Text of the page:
Billions of climate cash coming to counties, says Waiguru

Kenya has pioneered climate change governance mechanism to increase finance for local climate action.

In Summary

• It includes the establishment of The County Climate Change Fund and already has piloted in ASALs. Forty-five of 47 counties have adopted it.

• Communities are central in identifying climate adaptation and mitigation projects that they need.

Kirinyaga governor and council of governors chairperson Anne Waiguru with other participants at the COP28 summit.
Kirinyaga governor and council of governors chairperson Anne Waiguru with other participants at the COP28 summit.
Image: Alice Waithera

Kenya is headed in the right direction in unlocking the flow of climate finance to the counties, Council of Governors chairperson Anne Waiguru has said.

Waiguru said that devolved financing models for adaptation have been piloted in Kenya and have shown strong evidence of effectiveness. The piloting took place between 2011 and 2018 by the Adaptation Consortium in the arid and semi-arid counties of Garissa, Isiolo, Kitui, Makueni, and Wajir.

The financial and governance structures for the counties’ climate actions were designed, demonstrated, and strengthened while ensuring that local communities were central in the decision-making on resilience-building and adaptation investments, she said.

Waiguru, who is also the governor of Kirinyaga county, said Kenya has pioneered a climate change governance mechanism to increase finance for local climate action including the establishment of The County Climate Change Fund (CCCF).

The fund consists of climate legislation enacted by county governments and a county-controlled fund that finances climate projects identified by local communities.

“The legislations provide for allocation of one to three per cent of development budgets to climate action in the 47 counties with 45 counties having already enacted the legislation,” she said.

The CoG chairperson was addressing a session on ‘Uniting leaders: States and Regions To Unlock Multi-level Climate Action’ at the COP 28 summit in Dubai.

The session, organised by Bloomberg Philanthropies, was attended by among others, the governor of Espírito Santo in Brazil Renato Casagrande, governor of Queretaro in Mexico Mauricio Kuri González, and Governor of the North Bank Region in Gambia Lamin Saidykhan.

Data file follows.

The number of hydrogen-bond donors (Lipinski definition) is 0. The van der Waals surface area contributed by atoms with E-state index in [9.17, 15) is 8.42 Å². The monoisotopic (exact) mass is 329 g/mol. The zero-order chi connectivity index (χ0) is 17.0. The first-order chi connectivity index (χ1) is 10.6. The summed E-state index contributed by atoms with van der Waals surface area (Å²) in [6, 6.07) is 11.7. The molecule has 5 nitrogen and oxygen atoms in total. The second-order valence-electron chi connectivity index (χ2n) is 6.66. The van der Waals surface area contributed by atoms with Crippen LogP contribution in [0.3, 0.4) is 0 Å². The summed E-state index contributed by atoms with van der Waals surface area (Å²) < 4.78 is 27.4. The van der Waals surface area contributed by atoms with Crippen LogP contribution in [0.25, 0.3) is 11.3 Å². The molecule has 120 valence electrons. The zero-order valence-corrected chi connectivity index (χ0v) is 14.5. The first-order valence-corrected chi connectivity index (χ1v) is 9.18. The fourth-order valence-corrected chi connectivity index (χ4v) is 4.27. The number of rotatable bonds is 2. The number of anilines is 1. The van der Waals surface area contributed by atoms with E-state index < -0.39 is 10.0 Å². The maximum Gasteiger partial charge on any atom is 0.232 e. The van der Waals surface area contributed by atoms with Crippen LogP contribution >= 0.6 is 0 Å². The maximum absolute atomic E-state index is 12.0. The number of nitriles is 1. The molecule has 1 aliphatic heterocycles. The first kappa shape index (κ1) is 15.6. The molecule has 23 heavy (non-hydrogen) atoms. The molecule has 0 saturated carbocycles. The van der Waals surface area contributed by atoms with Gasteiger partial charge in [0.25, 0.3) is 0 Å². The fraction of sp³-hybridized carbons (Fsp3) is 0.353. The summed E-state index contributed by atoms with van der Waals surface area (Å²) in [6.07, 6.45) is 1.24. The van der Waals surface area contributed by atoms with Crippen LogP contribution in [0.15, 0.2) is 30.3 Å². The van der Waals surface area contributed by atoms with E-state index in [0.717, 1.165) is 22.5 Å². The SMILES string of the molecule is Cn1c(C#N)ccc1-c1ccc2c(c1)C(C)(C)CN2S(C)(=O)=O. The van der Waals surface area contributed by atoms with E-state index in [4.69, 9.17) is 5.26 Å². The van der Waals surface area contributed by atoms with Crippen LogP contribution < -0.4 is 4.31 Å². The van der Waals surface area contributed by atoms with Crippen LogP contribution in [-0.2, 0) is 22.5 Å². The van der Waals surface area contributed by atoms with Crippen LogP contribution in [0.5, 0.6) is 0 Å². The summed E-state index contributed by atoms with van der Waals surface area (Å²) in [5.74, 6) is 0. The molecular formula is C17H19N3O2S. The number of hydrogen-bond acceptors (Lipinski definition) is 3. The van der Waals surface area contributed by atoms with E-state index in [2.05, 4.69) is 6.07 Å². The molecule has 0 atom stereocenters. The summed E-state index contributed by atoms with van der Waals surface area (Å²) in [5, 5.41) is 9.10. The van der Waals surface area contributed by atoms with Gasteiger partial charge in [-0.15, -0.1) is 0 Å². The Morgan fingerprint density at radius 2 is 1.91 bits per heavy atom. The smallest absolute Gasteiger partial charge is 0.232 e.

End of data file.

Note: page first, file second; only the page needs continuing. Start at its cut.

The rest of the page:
Waiguru said CCCF is a key component in a comprehensive national planning and financing framework that strengthens capacity and channels money from international and national sources to community-driven climate action priorities.

She said that the fund originated from the need to have structured collaborations whereby public and private actors contribute ideas, expertise and finance in the design, piloting, scale-out and forming institutions.

“The County Climate Change Fund mechanism strengthens the capacities of counties to mainstream climate change in planning and budgeting, access climate financing from different sources, strengthen public participation in the management of the funds and adopt a more climate-resilient development pathway,” she said.

Waiguru said that Kenya is also implementing the Financing Locally-Led Climate Action-(FLLOCA) Programme that strengthens the capacity of county governments to plan, track and implement climate resilient projects through climate-proofing of investments.

The programme also helps to cushion communities from climate shocks and stressors.

She said during the design stages of FLLOCA Programme, Kenya adopted an inter-agency approach involving key stakeholders such as Treasury, the Climate Change Directorate, the Council of Governors, county governments and other key stakeholders to improve local climate action.

Following its inception, Waiguru said the financing model has now been adopted by all 47 county governments.

Counties have also received Sh8.9 million for institutional support under the FLLOCA programme while another S66.3 million for climate resilient investment grants will be disbursed to 45 counties during the current financial year.

In Kirinyaga, the county government has mainstreamed climate action in its development agenda, mainly bringing on board small-scale farmers that have been supported to increase agricultural productivity through climate smart initiatives.

“Collaboration between the national and county governments in unlocking climate finance requires accurate stakeholder mapping to enable utilisation of the needed skill sets and expertise into the design of programs and projects,” the governor said.

“Putting in place minimum access conditions and minimum performance conditions helps catalyse localised actions to enable counties access funds for resilience building interventions.”

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